If you are a creative person of any stripe or a non-creative person who likes to learn about the inner workings of another type of brain, take the four minutes to watch this delightful exploration of art, picture-book making, travel, and the wonders of Lita's remarkable talent and intellect. You will not regret making the trip! And after you watch the video, hurry out to get a copy of HOOT AND PEEP. That's what I'm going to do right now.

 

March 5, 2016
I'm at LaGuardia Airport in New York City with an hour-and-a-half layover until my flight to Boston. It will be good to be home. But the VSRA conference ended on a highnote last night with a banquet and a keynote speech by Jacqueline Woodson. The most powerful part of Jackie's speech for me was the extended readings she gave of her work. She has an amazing ability to memorize long passages (indeed, whole picture books!) that she's written, and her delivery is full of cadence, lyricism, and poignancy. She recited all of THE OTHER SIDE, which remains a favorite of mine, as well as EACH KINDNESS, which I had never read before. She also shared select poems from BROWN GIRL DREAMING and parts of LOCOMOTION (another personal favorite).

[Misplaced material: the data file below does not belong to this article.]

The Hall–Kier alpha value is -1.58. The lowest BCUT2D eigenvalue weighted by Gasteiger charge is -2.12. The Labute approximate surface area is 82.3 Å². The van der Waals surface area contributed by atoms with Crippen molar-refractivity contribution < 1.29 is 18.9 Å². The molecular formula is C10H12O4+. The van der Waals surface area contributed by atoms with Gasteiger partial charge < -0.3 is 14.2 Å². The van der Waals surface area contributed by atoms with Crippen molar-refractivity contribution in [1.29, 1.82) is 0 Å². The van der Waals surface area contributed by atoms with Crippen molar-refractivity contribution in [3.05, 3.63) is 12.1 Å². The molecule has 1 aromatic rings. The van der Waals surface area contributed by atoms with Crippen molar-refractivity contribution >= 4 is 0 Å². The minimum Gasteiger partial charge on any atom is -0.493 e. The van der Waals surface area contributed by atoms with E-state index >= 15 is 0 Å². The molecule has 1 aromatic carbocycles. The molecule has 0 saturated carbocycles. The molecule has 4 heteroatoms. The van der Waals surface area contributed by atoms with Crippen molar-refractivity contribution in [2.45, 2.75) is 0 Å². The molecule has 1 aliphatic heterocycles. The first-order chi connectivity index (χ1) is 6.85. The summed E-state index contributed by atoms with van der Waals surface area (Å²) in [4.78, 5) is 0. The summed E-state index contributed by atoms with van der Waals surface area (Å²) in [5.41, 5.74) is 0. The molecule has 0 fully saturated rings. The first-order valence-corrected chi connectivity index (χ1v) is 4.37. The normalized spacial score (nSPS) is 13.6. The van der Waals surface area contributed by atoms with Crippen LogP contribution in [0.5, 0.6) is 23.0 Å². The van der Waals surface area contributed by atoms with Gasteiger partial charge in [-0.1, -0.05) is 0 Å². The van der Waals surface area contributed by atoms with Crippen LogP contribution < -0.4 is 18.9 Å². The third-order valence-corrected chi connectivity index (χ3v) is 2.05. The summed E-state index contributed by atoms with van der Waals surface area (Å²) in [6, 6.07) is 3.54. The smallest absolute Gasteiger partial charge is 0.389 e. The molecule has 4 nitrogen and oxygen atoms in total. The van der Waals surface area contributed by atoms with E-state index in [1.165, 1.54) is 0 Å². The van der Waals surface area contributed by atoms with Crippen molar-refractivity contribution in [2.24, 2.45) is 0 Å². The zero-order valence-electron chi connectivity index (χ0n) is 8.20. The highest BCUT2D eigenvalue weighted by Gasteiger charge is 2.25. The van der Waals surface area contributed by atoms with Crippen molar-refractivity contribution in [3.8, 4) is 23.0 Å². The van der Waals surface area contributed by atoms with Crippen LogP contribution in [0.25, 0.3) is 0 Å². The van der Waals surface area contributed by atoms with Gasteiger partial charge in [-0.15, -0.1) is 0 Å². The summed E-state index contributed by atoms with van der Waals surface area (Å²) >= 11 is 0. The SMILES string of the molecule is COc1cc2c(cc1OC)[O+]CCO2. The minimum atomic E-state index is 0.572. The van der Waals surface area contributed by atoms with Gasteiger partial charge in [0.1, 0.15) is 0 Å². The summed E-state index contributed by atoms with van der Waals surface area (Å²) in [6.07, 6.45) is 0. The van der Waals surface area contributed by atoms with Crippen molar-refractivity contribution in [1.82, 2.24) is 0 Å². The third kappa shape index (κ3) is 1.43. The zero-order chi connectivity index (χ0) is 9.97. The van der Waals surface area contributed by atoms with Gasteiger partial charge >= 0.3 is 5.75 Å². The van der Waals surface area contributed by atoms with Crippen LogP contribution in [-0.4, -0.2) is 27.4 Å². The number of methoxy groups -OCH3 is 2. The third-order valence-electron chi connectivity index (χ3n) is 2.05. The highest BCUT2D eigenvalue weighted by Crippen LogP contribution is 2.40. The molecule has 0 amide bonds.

I love to hear authors read their own work. Jackie is a talented performer of her text, but even when authors aren't particularly "good" at reading, I still like to hear where they choose to place emphasis, how they control the rhythm of their words, the places they smile, the moments of hesitation. The other day, Kwame Alexander (see post on March 3) told us that he wasn't allowed to perform for the audio of THE CROSSOVER (which surprised me as he's a remarkable reciter of poetry), but that he was allowed to audition (!) for the audio reading of BOOKED (pub date April 5, 2016)—and he got the part. Phew!

Here's a photo of Jackie Woodson delivering her keynote last night.

March 4, 2016